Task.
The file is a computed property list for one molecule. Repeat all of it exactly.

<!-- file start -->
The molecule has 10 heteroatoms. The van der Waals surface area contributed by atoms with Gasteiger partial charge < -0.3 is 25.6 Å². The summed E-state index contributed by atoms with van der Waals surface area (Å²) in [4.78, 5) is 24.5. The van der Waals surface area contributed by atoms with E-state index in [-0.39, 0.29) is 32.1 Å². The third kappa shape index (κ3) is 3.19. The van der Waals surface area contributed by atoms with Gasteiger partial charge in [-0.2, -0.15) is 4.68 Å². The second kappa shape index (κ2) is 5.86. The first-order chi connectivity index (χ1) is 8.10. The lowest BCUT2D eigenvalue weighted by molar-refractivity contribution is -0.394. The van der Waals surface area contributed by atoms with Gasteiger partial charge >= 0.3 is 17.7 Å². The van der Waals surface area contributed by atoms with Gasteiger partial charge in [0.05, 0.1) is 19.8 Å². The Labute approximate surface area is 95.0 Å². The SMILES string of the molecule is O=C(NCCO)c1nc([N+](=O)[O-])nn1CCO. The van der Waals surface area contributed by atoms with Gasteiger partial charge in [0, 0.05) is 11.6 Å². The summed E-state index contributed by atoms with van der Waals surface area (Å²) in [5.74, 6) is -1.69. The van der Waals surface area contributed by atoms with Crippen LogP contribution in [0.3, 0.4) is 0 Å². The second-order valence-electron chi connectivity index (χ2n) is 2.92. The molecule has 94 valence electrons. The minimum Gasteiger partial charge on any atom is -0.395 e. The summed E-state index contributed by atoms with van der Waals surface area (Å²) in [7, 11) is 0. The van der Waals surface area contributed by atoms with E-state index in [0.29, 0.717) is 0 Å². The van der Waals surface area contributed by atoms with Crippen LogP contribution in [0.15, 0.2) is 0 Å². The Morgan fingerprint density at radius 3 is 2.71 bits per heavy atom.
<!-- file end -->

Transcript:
The molecule has 10 heteroatoms. The van der Waals surface area contributed by atoms with Gasteiger partial charge < -0.3 is 25.6 Å². The summed E-state index contributed by atoms with van der Waals surface area (Å²) in [4.78, 5) is 24.5. The van der Waals surface area contributed by atoms with E-state index in [-0.39, 0.29) is 32.1 Å². The third kappa shape index (κ3) is 3.19. The van der Waals surface area contributed by atoms with Gasteiger partial charge in [-0.2, -0.15) is 4.68 Å². The second kappa shape index (κ2) is 5.86. The first-order chi connectivity index (χ1) is 8.10. The lowest BCUT2D eigenvalue weighted by molar-refractivity contribution is -0.394. The van der Waals surface area contributed by atoms with Gasteiger partial charge >= 0.3 is 17.7 Å². The van der Waals surface area contributed by atoms with Gasteiger partial charge in [0.05, 0.1) is 19.8 Å². The Labute approximate surface area is 95.0 Å². The SMILES string of the molecule is O=C(NCCO)c1nc([N+](=O)[O-])nn1CCO. The van der Waals surface area contributed by atoms with Gasteiger partial charge in [0, 0.05) is 11.6 Å². The summed E-state index contributed by atoms with van der Waals surface area (Å²) in [5.74, 6) is -1.69. The van der Waals surface area contributed by atoms with Crippen LogP contribution in [0.3, 0.4) is 0 Å². The second-order valence-electron chi connectivity index (χ2n) is 2.92. The molecule has 94 valence electrons. The minimum Gasteiger partial charge on any atom is -0.395 e. The summed E-state index contributed by atoms with van der Waals surface area (Å²) in [7, 11) is 0. The van der Waals surface area contributed by atoms with E-state index in [0.29, 0.717) is 0 Å². The van der Waals surface area contributed by atoms with Crippen LogP contribution in [0.15, 0.2) is 0 Å². The Morgan fingerprint density at radius 3 is 2.71 bits per heavy atom.